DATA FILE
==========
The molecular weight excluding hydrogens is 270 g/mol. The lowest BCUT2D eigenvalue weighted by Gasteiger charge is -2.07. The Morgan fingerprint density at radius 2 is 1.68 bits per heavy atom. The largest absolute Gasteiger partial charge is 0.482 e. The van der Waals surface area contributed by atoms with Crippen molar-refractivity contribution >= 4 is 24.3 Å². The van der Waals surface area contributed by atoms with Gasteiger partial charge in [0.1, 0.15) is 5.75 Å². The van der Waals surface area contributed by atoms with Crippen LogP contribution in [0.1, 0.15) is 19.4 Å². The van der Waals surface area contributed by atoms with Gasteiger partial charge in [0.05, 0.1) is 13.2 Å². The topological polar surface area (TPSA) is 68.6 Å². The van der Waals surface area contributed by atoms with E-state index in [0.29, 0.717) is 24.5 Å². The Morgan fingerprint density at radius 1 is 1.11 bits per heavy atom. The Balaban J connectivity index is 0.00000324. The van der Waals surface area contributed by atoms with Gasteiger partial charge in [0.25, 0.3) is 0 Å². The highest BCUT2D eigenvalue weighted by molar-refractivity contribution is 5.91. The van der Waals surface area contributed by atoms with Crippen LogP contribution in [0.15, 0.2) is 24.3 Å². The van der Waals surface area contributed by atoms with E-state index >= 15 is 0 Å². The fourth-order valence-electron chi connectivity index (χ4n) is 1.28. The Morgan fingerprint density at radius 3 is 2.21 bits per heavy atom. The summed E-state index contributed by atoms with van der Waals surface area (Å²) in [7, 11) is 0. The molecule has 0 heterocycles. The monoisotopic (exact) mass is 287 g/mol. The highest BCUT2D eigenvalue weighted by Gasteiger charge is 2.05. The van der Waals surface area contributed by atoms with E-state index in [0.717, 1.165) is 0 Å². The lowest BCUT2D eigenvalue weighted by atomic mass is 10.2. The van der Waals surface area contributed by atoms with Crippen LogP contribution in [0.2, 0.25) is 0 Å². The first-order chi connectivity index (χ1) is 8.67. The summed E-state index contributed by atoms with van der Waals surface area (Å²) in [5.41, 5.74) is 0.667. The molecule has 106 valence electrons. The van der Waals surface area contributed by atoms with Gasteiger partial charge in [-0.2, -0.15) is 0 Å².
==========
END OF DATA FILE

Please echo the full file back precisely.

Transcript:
The molecular weight excluding hydrogens is 270 g/mol. The lowest BCUT2D eigenvalue weighted by Gasteiger charge is -2.07. The Morgan fingerprint density at radius 2 is 1.68 bits per heavy atom. The largest absolute Gasteiger partial charge is 0.482 e. The van der Waals surface area contributed by atoms with Crippen molar-refractivity contribution >= 4 is 24.3 Å². The van der Waals surface area contributed by atoms with Gasteiger partial charge in [0.1, 0.15) is 5.75 Å². The van der Waals surface area contributed by atoms with Crippen LogP contribution in [0.1, 0.15) is 19.4 Å². The van der Waals surface area contributed by atoms with Gasteiger partial charge in [0.05, 0.1) is 13.2 Å². The topological polar surface area (TPSA) is 68.6 Å². The van der Waals surface area contributed by atoms with E-state index in [0.29, 0.717) is 24.5 Å². The Morgan fingerprint density at radius 1 is 1.11 bits per heavy atom. The Balaban J connectivity index is 0.00000324. The van der Waals surface area contributed by atoms with Gasteiger partial charge in [0.25, 0.3) is 0 Å². The highest BCUT2D eigenvalue weighted by molar-refractivity contribution is 5.91. The van der Waals surface area contributed by atoms with Crippen LogP contribution in [0.15, 0.2) is 24.3 Å². The van der Waals surface area contributed by atoms with E-state index >= 15 is 0 Å². The fourth-order valence-electron chi connectivity index (χ4n) is 1.28. The Morgan fingerprint density at radius 3 is 2.21 bits per heavy atom. The summed E-state index contributed by atoms with van der Waals surface area (Å²) in [7, 11) is 0. The molecule has 0 heterocycles. The monoisotopic (exact) mass is 287 g/mol. The highest BCUT2D eigenvalue weighted by Gasteiger charge is 2.05. The van der Waals surface area contributed by atoms with E-state index in [0.717, 1.165) is 0 Å². The lowest BCUT2D eigenvalue weighted by atomic mass is 10.2. The van der Waals surface area contributed by atoms with Crippen LogP contribution in [0.2, 0.25) is 0 Å². The first-order chi connectivity index (χ1) is 8.67. The summed E-state index contributed by atoms with van der Waals surface area (Å²) in [5.41, 5.74) is 0.667. The molecule has 106 valence electrons. The van der Waals surface area contributed by atoms with Gasteiger partial charge in [-0.2, -0.15) is 0 Å².